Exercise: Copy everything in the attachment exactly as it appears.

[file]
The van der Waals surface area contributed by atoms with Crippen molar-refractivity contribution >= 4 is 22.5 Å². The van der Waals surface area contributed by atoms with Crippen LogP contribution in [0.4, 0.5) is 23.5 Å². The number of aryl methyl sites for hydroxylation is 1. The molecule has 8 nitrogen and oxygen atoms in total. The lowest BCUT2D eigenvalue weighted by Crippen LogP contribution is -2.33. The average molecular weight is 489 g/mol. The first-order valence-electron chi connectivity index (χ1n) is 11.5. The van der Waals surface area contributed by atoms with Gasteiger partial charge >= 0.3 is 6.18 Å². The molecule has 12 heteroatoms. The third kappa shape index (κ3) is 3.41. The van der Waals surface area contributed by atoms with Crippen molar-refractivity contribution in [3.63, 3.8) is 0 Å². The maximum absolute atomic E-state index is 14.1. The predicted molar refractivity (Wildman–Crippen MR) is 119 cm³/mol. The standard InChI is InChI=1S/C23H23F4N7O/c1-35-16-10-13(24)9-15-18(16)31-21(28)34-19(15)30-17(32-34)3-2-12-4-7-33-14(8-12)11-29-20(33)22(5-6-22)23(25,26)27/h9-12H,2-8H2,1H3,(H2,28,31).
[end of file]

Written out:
The van der Waals surface area contributed by atoms with Crippen molar-refractivity contribution >= 4 is 22.5 Å². The van der Waals surface area contributed by atoms with Crippen LogP contribution in [0.4, 0.5) is 23.5 Å². The number of aryl methyl sites for hydroxylation is 1. The molecule has 8 nitrogen and oxygen atoms in total. The lowest BCUT2D eigenvalue weighted by Crippen LogP contribution is -2.33. The average molecular weight is 489 g/mol. The first-order valence-electron chi connectivity index (χ1n) is 11.5. The van der Waals surface area contributed by atoms with Gasteiger partial charge >= 0.3 is 6.18 Å². The molecule has 12 heteroatoms. The third kappa shape index (κ3) is 3.41. The van der Waals surface area contributed by atoms with Crippen molar-refractivity contribution in [3.63, 3.8) is 0 Å². The maximum absolute atomic E-state index is 14.1. The predicted molar refractivity (Wildman–Crippen MR) is 119 cm³/mol. The standard InChI is InChI=1S/C23H23F4N7O/c1-35-16-10-13(24)9-15-18(16)31-21(28)34-19(15)30-17(32-34)3-2-12-4-7-33-14(8-12)11-29-20(33)22(5-6-22)23(25,26)27/h9-12H,2-8H2,1H3,(H2,28,31).